Global Health News Last Week


Human Rights Watch has urged the Bahraini authorities to halt what it said was a “systematic campaign” to intimidate doctors and other medical staff suspected of sympathising with recent anti-government protests.


  • The GlobalPost has been doing an excellent series of stories examining President Barack Obama’s Global Health Initiative (GHI) is focusing on in Guatemala. Slow in its implementation and hampered by little new money, GHI was supposed to be an example of Obama’s new, innovative commitment to global health.
  • The King of Swaziland has called for all of the men in the South African nation to get circumcised in order to prevent the spread of HIV/AIDS.
  • Results from a pilot program in Philippines have shown that deaths from rabies can be dramatically reduced when taking a community driven bottom up approach.
  • A child in Khartoum, Sudan is the first to receive a rotavirus vaccine, kicking off a campaign to vaccinate children in 40 low and middle-income countries.


  • A recent report from UNAIDS cites data from a recently released South African study that shows the effectiveness of male circumcision reducing HIV prevalence in men.
  • A campaign to encourage African men to get circumcised to prevent infection by HIV gained a powerful boost on Wednesday by three new studies unveiled at an international AIDS forum in Rome.
  • A new study has found that women in conflict areas want to utilize
    contraceptives, but only 4 to 16 percent are able to gain access.
  • At the International AIDS Society, one of the big stories is a CDC study showing the drug Truvada prevented HIV transmissions in more than 60 percent of heterosexuals. The study’s author Dr. Michael Thigpen discusses how much Truvada costs, why HIV is so pervasive among women in Botswana, and how much people must take the drug for it to be effective.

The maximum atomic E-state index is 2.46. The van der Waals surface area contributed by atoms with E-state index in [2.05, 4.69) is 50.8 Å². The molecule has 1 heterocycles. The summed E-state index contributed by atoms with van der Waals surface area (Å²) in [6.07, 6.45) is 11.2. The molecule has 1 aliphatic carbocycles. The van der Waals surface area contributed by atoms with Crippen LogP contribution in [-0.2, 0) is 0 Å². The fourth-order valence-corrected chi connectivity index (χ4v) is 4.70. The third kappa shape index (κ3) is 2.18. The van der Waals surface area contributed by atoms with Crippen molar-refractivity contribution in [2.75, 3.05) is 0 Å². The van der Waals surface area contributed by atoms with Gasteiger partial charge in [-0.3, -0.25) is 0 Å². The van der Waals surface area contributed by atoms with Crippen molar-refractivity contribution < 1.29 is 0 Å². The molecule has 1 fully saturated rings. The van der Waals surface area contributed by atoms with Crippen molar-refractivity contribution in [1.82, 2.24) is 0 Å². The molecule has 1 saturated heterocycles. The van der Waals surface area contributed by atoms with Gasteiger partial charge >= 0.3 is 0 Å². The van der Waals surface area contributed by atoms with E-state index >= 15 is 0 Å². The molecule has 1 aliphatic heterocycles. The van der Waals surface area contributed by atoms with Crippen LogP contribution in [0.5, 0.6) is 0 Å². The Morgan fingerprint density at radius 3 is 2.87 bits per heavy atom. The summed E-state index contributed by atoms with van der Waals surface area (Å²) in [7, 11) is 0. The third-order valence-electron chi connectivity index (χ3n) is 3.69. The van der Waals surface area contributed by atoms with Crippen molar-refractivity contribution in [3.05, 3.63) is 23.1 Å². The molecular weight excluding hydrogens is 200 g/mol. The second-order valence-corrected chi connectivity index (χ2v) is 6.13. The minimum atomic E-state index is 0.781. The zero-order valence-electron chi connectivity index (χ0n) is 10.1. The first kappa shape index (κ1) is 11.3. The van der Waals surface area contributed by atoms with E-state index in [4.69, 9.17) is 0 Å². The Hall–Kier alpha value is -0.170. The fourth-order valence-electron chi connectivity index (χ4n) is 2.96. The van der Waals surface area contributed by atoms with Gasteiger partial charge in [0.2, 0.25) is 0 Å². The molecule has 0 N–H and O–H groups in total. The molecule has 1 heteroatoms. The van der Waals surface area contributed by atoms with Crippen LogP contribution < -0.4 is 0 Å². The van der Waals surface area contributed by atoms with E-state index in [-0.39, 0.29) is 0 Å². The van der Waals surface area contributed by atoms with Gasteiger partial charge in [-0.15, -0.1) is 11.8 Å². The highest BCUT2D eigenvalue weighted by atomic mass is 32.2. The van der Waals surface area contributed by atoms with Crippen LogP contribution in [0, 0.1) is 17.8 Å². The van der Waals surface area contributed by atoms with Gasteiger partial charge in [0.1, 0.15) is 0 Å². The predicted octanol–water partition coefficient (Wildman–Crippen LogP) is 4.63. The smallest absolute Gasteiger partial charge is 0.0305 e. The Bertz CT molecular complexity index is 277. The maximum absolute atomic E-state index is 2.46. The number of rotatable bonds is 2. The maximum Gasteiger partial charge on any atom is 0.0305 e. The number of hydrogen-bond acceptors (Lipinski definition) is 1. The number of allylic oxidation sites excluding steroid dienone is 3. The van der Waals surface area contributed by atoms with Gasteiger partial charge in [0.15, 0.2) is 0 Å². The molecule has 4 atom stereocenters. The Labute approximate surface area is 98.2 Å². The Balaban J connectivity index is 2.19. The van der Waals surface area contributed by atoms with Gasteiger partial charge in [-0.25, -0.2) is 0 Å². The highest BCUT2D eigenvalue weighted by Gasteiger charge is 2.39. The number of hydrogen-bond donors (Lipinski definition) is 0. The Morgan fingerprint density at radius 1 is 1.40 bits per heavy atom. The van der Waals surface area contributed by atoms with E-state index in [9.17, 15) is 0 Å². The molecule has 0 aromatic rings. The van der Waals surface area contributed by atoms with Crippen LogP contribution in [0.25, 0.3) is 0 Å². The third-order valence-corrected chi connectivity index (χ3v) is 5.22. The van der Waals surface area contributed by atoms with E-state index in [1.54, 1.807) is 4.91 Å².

• Researchers have discovered that chloroquine, often used to treat malaria, may be effective in treating other autoimmune diseases.
  • An antiviral drug to combat HIV/AIDS synthesised by genetically modified plants is being tested on a small number of women in the UK to establish its safety, reports the Guardian.
  • A recent study has shown that stress experienced by a pregnant mother can have a negative impact on the development of the child in the womb.
  • Researchers presenting at the 6th International AIDS Society Conference on HIV Pathogens, Treatment, and Prevention in Rome, say that they have inched closer to a vaccine by leveraging a genetically altered version of SIV.


  • The World Health Organization is sounding the alarm on hospital safety and infections acquired while patients are in a health care facility, saying that a hospital  stay is riskier than air travel.
  • Researchers have determined that Hepatitis C can be transmitted sexually, after performing a 5 year study on HIV positive MSM.
  • Famine in parts of southern Somalia has killed tens of thousands of people, mostly children, the UN said Wednesday in an official declaration of what aid officials describe as the worst humanitarian crisis in the troubled country in two decades.
  • A new study warns that Pakistan “risks becoming the last global outpost of [polio], this vicious disease.” The disease has also resurfaced in four other countries.
  • Even in developing countries where child mortality is falling, the poorest under-fives are at high risk of dying from entirely preventable diseases because they do not receive basic immunization and have no treatment for diarrhea.
  • Peter Hotez, president of the Sabin Vaccine Institute, says new studies indicate a parasitic infection, schistosomiasis, may be one of the most important — and least recognized — co-infections increasing the risk of HIV transmission.
  • An All Africa editorial examines how the price of drugs leads to deaths that could be otherwise averted.